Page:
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The Mathematics of Rope

Rope has always been, well, rope. The ancient Egyptians made their ropes essentially the same way we make ours today. This is because the optimum configuration of tension and turns makes a strong rope that won't stretch or twist. A recent study by Jakob Bohr and Kasper Olsen at the Technical University of Denmark gives us some of the math involved in making a good rope.
Let's take the example of a three strand rope. To achieve the zero twist configuration, the strands have to be laid down at an angle of 42.5 degrees relative to the horizontal in the image above. This always produces a rope that is 68 per cent the length of the strands.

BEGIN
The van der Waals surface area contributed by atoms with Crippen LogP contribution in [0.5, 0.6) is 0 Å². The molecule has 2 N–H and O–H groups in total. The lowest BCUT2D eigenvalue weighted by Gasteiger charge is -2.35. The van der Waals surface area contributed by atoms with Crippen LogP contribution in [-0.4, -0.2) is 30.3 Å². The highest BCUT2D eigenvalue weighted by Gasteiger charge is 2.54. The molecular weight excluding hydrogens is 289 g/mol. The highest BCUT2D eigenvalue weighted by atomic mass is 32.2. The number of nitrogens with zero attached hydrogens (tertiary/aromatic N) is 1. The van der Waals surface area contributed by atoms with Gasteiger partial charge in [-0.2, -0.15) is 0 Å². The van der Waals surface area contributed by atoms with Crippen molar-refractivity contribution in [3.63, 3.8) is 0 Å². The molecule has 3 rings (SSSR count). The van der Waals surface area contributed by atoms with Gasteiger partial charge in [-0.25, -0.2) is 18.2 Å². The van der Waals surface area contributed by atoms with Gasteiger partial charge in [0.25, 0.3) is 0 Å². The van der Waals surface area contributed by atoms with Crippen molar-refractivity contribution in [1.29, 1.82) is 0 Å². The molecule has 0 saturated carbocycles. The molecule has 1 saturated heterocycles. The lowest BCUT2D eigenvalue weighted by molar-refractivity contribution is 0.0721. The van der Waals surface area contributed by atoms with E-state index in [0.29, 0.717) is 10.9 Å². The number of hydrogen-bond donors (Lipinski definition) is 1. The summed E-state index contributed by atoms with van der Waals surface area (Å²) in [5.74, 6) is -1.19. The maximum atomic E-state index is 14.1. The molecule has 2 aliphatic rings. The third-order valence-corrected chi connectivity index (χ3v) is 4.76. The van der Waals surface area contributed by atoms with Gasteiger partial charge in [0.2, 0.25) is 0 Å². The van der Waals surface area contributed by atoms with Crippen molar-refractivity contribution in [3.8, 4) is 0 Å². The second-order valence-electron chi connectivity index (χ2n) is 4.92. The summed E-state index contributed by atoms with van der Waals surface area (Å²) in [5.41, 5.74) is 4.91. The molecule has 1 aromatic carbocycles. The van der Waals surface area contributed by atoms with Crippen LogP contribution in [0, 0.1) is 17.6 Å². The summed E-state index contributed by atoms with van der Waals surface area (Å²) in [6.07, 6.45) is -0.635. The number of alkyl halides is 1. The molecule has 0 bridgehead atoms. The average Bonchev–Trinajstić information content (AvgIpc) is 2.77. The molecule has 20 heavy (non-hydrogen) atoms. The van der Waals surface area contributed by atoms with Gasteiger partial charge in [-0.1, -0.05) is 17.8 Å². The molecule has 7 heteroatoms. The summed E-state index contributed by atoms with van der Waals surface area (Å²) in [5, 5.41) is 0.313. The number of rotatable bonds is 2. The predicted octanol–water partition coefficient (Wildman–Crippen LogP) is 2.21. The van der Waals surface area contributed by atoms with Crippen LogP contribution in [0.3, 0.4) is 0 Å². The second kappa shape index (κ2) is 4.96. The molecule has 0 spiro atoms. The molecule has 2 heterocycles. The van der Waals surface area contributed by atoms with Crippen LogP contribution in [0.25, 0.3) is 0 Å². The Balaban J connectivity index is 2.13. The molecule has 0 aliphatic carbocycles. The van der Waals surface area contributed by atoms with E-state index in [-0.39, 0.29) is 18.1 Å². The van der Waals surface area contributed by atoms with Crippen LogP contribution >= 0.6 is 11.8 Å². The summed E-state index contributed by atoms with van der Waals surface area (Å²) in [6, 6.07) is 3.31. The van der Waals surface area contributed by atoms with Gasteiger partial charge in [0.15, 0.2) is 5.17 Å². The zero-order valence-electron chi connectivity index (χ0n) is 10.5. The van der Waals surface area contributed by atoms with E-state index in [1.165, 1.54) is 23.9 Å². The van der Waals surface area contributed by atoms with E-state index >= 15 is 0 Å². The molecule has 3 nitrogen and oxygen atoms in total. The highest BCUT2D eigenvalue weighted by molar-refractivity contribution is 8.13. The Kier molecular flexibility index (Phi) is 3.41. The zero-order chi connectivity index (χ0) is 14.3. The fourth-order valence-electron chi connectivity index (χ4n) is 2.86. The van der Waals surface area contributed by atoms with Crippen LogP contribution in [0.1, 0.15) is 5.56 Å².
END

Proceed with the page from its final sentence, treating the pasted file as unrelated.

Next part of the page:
The work also explains why ropes are best made with the strands under tension. The force causes the pitch angle to be less than ideal so that when the force is relaxed the rope 'relaxes' into the zero twist configuration, which cannot be further stretched under tension.

Our ancestors may or may not have known the exact math, but they knew how to make a good rope. Link -via TYWKIWDBI

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